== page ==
Karma, I believe, doesn't appear in Islam, so maybe it was just fate that I'd be stopped in my tracks by the poster outside one of Washington DC's Smithsonian museums.
It was Ibn Battuta who immediately caught my eye. I had just completed hours of meetings inside that same museum, discussing future cultural and educational programs to be conducted in Ibn Battuta's birthplace - Tangier, Morocco - and here he was! U-turn back inside, where I got myself not only an IMAX ticket, but also a couple of related books to lug back in my suitcase.
Enough of my patter. Here's the thing: Journey to Mecca (official website) is an experience I hope more will share, for it is not only a worthy effort, but breathtakingly beautiful and historically accurate. How in the world do we know that? After all, "IB" (as author Tim Mackintosh-Smith called him) lived more than 7 centuries ago.
Because he wrote it down. In the Rihla, or Book of Travels, one of the first of that beloved genre. Writer/director Bruce Neibaur, fellow screenwriters Tahir Shah and Carl Knutson, and the Cosmic/SK producers have expended prodigious efforts - desert location shooting, thousands of extras (people and camels), multilingual cast - to recreate Ibn Battuta's 14th century world. The result is a unique look at not only Ibn Battuta's initial, epic 5,000 mile journey across the Sahara and into Arabia, but a pilgrim's-eye look at the Haj as it is performed today.
All on the giant IMAX screen, so that you fly over the desert to the Kaaba, as Ibn Battuta dreamed he would as a young man in Tangier. The casting of the young Moroccan actor Chems Eddine Zinoun, of whom more later, is inspired, as is the murky figure of his bandit protector, played by Hassam Ghancy. Ben Kingsley narrates, though the voice-over is mostly excerpted from Ibn Battuta's Rihla. For Muslims and non-Muslims concerned about authenticity, rest assured that the film makers relied on an illustrious collection of consultants and advisers, scholars from the Muslim world to western universities.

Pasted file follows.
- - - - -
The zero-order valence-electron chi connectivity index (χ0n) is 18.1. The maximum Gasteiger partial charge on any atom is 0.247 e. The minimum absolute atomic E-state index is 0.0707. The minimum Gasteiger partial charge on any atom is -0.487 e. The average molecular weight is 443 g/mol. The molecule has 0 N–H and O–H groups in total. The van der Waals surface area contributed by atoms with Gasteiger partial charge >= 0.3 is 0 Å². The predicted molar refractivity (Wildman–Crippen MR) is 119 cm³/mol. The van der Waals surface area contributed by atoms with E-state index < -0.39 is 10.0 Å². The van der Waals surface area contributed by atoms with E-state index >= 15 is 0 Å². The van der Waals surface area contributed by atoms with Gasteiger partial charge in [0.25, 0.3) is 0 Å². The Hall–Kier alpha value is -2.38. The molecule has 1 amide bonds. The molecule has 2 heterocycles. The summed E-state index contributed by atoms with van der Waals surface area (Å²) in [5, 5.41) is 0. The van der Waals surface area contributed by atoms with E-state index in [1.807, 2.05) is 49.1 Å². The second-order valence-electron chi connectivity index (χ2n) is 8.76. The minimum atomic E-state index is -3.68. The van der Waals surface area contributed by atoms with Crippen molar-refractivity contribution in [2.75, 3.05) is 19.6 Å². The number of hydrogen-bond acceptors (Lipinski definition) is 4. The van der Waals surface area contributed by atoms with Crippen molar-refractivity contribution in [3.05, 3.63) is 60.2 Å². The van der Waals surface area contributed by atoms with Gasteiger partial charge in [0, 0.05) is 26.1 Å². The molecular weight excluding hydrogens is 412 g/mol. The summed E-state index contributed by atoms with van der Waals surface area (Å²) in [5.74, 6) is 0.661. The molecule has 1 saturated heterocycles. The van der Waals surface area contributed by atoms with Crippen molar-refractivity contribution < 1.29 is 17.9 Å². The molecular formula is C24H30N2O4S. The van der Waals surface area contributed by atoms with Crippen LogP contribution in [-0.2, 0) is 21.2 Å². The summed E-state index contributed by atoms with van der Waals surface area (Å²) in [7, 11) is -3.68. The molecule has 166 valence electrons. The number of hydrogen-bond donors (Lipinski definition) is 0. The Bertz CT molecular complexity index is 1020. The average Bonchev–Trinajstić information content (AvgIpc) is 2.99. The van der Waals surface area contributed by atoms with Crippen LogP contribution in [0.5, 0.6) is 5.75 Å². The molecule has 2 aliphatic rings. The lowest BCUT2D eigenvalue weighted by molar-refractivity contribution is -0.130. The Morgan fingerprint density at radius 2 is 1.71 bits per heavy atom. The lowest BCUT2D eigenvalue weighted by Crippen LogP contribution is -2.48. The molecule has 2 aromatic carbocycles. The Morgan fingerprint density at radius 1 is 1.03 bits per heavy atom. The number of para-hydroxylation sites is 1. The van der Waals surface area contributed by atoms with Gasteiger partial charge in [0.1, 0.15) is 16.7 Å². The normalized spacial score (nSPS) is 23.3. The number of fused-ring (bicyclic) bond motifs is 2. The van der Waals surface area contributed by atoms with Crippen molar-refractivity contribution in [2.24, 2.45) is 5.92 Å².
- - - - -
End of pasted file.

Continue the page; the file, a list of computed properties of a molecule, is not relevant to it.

We know how it ends, since we have Ibn Battuta's famous Book of Travels resuming his life of exploration. But when he sets out from Tangier, he has no illusions about the dangers of solo travel in the wilds of North Africa. Ibn Battuta confides to family and friends that if he dies, at least it will have been on the road to Mecca. He is soon put to the test, one of the most dramatic moments in the film. Though brave, Ibn Battuta knows when to use his wits instead of his sword. It was a winning strategy, and it served him well to Mecca and beyond: over the next three decades, his travels took him as far as China and India.
If Ibn Battuta lived into old age, sadly the same cannot be said of the young actor who portrays him. Chems Eddine Zinoun passed away in a tragic car accident in Casablanca just as the film was to be released. The film is dedicated to his memory.
Journey to Mecca is a moving experience, and even the non-religious cannot fail to share some of the emotion that the pilgrims feel when they succeed in what for many is the dream of a lifetime. That this pillar of Islam - the Haj to Mecca - has been made accessible to world audiences through an historical docudrama is a tribute to its backers.
Now, can we get it shown in Tangier, Ibn Battuta's birthplace?